Unlawful transactions deepen dollar shortage in Bangladesh
The current foreign currency crunch has continued to hurt the overall economic activities as the government has apparently failed to check hundi and over-invoicing that facilitate capital flights and money laundering.
A series of measures, including import restrictions, have been taken since April 2022 in the wake of the dollar shortage for the import-dependent country.
Import payment has fallen a bit but still the shortage of dollars is there, said former Bangladesh Bank governor Salehuddin Ahmed.
According to him, the dollar crunch will persist unless over-invoicing and hundi can be checked. ‘The government should check over-invoicing immediately for the sake of the economy,’ he cautioned.
Both over-invoicing and hundi are linked to illegal transactions of foreign currencies and responsible for capital flight and money laundering.
The economy has long been bleeding from both the economic menaces, said the economists, referring to data released by local and international agencies and news at home and abroad regarding assets illegally possessed by Bangladeshi citizens in Canada, the UAE, the USA and Malaysia.
The Bangladesh Financial Intelligence Unit reported a 62.33 per cent increase in suspicious transactions and activities related to money laundering in the financial year 2021–22 over the previous financial year.
The Global Financial Integrity, a US-based think tank, found that Bangladesh lost $8.28 billion per year on average between 2009 and 2015 due to trade misinvoicing.
However, Bangladesh did not face major problems in the management of foreign currencies until the start of the current war in Ukraine and the rise in prices of essential items on the global market substantially pushed up its import bills and resulted in the dollar crisis.
Measures, including restricting imports of luxury and non-essential goods, facilitating remittance inflows and easing forex transactions, have been taken by the BB to tackle the shortage.
However, those measures alone may not suffice unless the highest level of cooperation is extended by the banks and other stakeholders, admitted BB governor Abdur Rauf Talukder in a statement in the recently released Financial Stability Assessment Report.
‘Caution in opening import L/Cs is most warranted and import payments need to be made in time so that no country or reputation risk arises. Also, due diligence needs to be ensured in foreign trade transactions so that proper values get reflected in export and import L/Cs,’ said the BB governor.
BB insiders said that some 100 letters of credit had been identified recently, with many of them inflated by 10 to 20 times their actual value.
Former BFIU chief and former BB deputy governor Abu Hena Mohammad Razee Hassan said that political commitment, locally and internationally, was always crucial to contain over-invoicing and under-invoicing.
‘A section of businesses is always active to find out new ways, especially in a crisis period, to resort to over-invoicing,’ he said.
Not only over-invoicing but also the hundi operation has affected the country’s inflow of foreign currencies, said economists referring to a recent disclosure by the Criminal Investigation Department.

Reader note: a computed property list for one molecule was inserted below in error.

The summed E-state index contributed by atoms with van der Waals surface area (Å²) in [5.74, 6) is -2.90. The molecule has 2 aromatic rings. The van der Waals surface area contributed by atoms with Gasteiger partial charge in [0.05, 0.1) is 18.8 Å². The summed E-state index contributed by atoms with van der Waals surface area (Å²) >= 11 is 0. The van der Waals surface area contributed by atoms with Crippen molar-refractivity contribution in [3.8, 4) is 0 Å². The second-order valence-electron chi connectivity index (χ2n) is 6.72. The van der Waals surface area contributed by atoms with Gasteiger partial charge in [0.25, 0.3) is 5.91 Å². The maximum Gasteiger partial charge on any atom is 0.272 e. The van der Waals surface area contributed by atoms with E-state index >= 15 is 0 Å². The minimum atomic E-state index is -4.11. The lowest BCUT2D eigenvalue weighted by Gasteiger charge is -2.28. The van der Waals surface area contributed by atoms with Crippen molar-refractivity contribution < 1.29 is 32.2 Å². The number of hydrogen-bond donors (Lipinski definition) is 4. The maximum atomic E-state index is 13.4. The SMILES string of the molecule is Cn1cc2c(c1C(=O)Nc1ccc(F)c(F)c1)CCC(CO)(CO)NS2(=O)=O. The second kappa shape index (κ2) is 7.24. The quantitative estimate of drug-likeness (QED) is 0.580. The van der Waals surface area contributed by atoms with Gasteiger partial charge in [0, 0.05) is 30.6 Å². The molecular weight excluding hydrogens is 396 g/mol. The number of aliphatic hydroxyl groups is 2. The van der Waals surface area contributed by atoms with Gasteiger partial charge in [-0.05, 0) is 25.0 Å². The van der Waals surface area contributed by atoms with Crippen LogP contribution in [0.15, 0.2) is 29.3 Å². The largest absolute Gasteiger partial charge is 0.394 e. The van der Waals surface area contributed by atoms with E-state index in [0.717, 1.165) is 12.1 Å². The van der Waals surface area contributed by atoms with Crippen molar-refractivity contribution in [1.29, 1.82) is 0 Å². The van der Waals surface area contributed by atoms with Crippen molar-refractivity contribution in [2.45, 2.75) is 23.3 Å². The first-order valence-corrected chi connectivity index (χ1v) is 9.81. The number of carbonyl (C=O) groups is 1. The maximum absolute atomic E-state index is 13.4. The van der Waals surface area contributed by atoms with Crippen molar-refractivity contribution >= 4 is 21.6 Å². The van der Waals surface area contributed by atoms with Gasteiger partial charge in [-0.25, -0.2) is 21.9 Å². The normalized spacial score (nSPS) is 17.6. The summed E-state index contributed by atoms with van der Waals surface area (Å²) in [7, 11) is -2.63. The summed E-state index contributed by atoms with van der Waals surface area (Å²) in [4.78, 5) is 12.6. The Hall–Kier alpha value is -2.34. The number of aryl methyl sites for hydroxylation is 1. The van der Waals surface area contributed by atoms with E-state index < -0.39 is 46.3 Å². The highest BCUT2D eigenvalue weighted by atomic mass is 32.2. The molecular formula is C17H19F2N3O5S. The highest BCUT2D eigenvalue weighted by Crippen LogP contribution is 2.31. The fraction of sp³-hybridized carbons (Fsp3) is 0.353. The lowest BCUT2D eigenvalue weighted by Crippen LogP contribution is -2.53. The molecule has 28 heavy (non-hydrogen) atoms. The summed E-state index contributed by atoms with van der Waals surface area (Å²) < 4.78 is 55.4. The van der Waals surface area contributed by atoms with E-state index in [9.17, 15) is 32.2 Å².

The CID on Wednesday said that it started a crackdown on 1,000 illegal money exchange houses pursuant to the recommendations from the BB.
The BB intelligence unit has provided the CID with a list of mushrooming illegal money exchangers suspected of involved in transacting huge amounts of foreign currencies after a staggering 24 per cent appreciation of the dollar against the local currency —taka — over the past six months.
There are 235 money exchange firms, most of them based in Dhaka, operating legally in the country with valid documents from the central bank.
The growing hundi operation has been hurting the inflow of remittances that cushioned the country’s balance of payment.
The remittance inflow dropped to $21.03 billion in the financial year 2021–22 from $24.78 billion in 2020–21 though a huge number of Bangladeshis joined overseas jobs in the meantime and there was an increase in cash incentive announced for the remittance senders.
Policy Research Institute executive director Ahsan H Mansur said that proper policies and their implementation were important in containing hundi operations.
Illegal financial transactions breed corruption and threaten macroeconomic stability, he pointed out.
The country’s forex reserve has sharply fallen to $32 million in Jauary 2023 from $48 billion in August 2021, prompting the government to seek $4.5 billion in loans from the International Monetary Fund.
Economists also linked the growing non-performing loans in the banking sector with the capital flights and the current dollar shortage.
The volume of non-performing loans surged by Tk 31,000 crore to Tk 1,34,396 crore at the end of September 2022 from Tk 1,25,257 crore at the end of June the same year.
According to South Asian Network on Economic Modeling executive director Selim Raihan, non-performing loans do not bring any good to the economy.
‘Such money is mainly invested in unproductive sectors and generates no employment,’ he noted.
He also noted that non-performing loans were likely to grow further in the coming months as the government has no visible move to recover those from wilful loan defaulters.